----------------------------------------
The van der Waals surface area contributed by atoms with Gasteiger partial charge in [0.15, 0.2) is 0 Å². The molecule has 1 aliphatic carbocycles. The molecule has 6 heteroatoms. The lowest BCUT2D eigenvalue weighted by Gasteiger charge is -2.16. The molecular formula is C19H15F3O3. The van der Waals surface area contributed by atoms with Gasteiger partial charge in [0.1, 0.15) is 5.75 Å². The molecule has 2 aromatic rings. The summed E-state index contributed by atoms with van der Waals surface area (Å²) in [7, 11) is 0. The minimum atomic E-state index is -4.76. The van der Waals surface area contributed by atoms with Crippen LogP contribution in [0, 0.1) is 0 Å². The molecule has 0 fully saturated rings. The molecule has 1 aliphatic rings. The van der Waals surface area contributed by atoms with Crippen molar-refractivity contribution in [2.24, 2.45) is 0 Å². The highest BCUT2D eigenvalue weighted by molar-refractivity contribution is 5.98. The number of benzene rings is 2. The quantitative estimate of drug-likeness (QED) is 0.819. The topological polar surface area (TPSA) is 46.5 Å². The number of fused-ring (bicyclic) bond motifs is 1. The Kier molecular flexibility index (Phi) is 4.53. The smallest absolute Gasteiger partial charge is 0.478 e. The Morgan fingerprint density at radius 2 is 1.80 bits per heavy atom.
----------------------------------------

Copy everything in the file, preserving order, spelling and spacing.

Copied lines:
The van der Waals surface area contributed by atoms with Gasteiger partial charge in [0.15, 0.2) is 0 Å². The molecule has 1 aliphatic carbocycles. The molecule has 6 heteroatoms. The lowest BCUT2D eigenvalue weighted by Gasteiger charge is -2.16. The molecular formula is C19H15F3O3. The van der Waals surface area contributed by atoms with Gasteiger partial charge in [0.1, 0.15) is 5.75 Å². The molecule has 2 aromatic rings. The summed E-state index contributed by atoms with van der Waals surface area (Å²) in [7, 11) is 0. The minimum atomic E-state index is -4.76. The van der Waals surface area contributed by atoms with Crippen LogP contribution in [0, 0.1) is 0 Å². The molecule has 0 fully saturated rings. The molecule has 1 aliphatic rings. The van der Waals surface area contributed by atoms with Crippen molar-refractivity contribution in [2.24, 2.45) is 0 Å². The highest BCUT2D eigenvalue weighted by molar-refractivity contribution is 5.98. The number of benzene rings is 2. The quantitative estimate of drug-likeness (QED) is 0.819. The topological polar surface area (TPSA) is 46.5 Å². The number of fused-ring (bicyclic) bond motifs is 1. The Kier molecular flexibility index (Phi) is 4.53. The smallest absolute Gasteiger partial charge is 0.478 e. The Morgan fingerprint density at radius 2 is 1.80 bits per heavy atom.